Selling your old home and buying a new one at the same time is a balancing act. That said, it can be done. We’ve taken the liberty of outlining all of your options below. Read them over to decide which ones will work best for you. If you follow this advice, you should be able to create a plan to help the whole process go smoothly.
If you buy before you sell
Buying a new home before you sell your old one is, honestly, the trickier of the two methods. While it’s not impossible, it does require a bit more financial finagling. Sometimes, though, you find your dream home early on in your search. If that happens to you, here are your options:
Use a home sale contingency
The easiest way to deal with this scenario is by including a home sale contingency in any offer that you make. This contingency allows you a set period of time to find a buyer for your old house before you move forward with settling on your new home. If you can’t find a buyer in time, you have the option to try to extend the contract or to back out of the deal.
If this option sounds too good to be true, unfortunately, for the most part, it is. Home sale contingencies aren’t used much these days. Understandably, sellers don’t like them because they offer little-to-no reassurance that the buyer will actually be able to purchase the home. You are, of course, free to include this clause in any offers you make, but be aware that it could negatively impact the strength of your offer.
Get a bridge loan
A bridge loan is another option for helping you deal with the financial strain of buying a new house before you sell your old one. Bridge loans are short-term loans that allow you to pay off the mortgage on your own home so you don’t have to carry that cost. Then, when your home sells, you’d use the proceeds from the sale to pay off the bridge loans.
That said, bridge loans are a gamble. These loans often come with strict terms and high interest rates. In order for a bridge loan to work, both settlements need to go off without a hitch. Even if there is a problem with the settlement of your old home, you’ll still be responsible for finding the funds to pay back the loan on time.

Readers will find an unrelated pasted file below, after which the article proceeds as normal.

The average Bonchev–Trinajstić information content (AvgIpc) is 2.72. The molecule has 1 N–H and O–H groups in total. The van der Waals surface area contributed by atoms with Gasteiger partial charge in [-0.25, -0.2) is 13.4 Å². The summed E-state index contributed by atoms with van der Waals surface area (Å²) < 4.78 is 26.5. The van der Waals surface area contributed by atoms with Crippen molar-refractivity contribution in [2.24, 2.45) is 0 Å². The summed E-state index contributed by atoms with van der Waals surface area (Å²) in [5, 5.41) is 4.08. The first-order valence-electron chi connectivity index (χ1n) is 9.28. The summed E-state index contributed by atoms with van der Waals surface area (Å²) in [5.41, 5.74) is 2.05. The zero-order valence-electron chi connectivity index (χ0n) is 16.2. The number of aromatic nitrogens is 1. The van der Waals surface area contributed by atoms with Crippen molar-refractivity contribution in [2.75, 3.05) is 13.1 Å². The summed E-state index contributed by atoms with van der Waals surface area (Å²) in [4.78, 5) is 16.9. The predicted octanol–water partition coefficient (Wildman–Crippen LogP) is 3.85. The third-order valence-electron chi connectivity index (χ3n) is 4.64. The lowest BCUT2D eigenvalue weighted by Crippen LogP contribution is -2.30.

Keep two properties for a bit
Holding two properties at the same time will undoubtedly be a stretch financially. However, if you can afford to do so, it’s also the safest option. This option allows you to submit offers on new homes without having to worry about using a home sale contingency or taking out a new loan.
If you sell before you buy
Selling your old home before you buy a new one is a more financially secure option. This way, you’ll know exactly how much money you have to spend on a new property. However, this method is not without its inconveniences, as well. For instance, you may have to deal with the stress of moving twice within a short period of time. Here’s how to go about doing it:
Use the settlement date to your advantage
The easiest way to avoid the hassle of moving twice is to use the settlement date to your advantage. If possible, try to have the settlement date on your new home fall on the same day as the closing on your old one. That way, you can move directly from one home to the other without pausing in between.
Here, it’s important to remember that writing up an offer is a negotiation. If having matching settlement dates is important to you, you may want to be flexible with other areas of the contract as a gesture of good faith to the other parties involved.
Ask for a rent back contingency
A rent-back contingency is exactly what it sounds like. This provision allows you to rent your home back from the buyer-now-owner from the time of closing until you’re ready to move. Keep in mind, however, that in this scenario, you’re essentially asking your buyer for a favor. They don’t have to agree to rent the home back to you. After all, they may be organizing a buying-and-selling plan of their own. But it never hurts to ask.
Find a short-term rental
If all else fails, you can always find a short-term rental to hold you over until it’s time to move into your new home. The biggest issue, here, is the cost. Short-term rentals are often more expensive than their year-long counterparts. Additionally, you may have to invest in some storage options to hold your excess belongings until it’s time to move.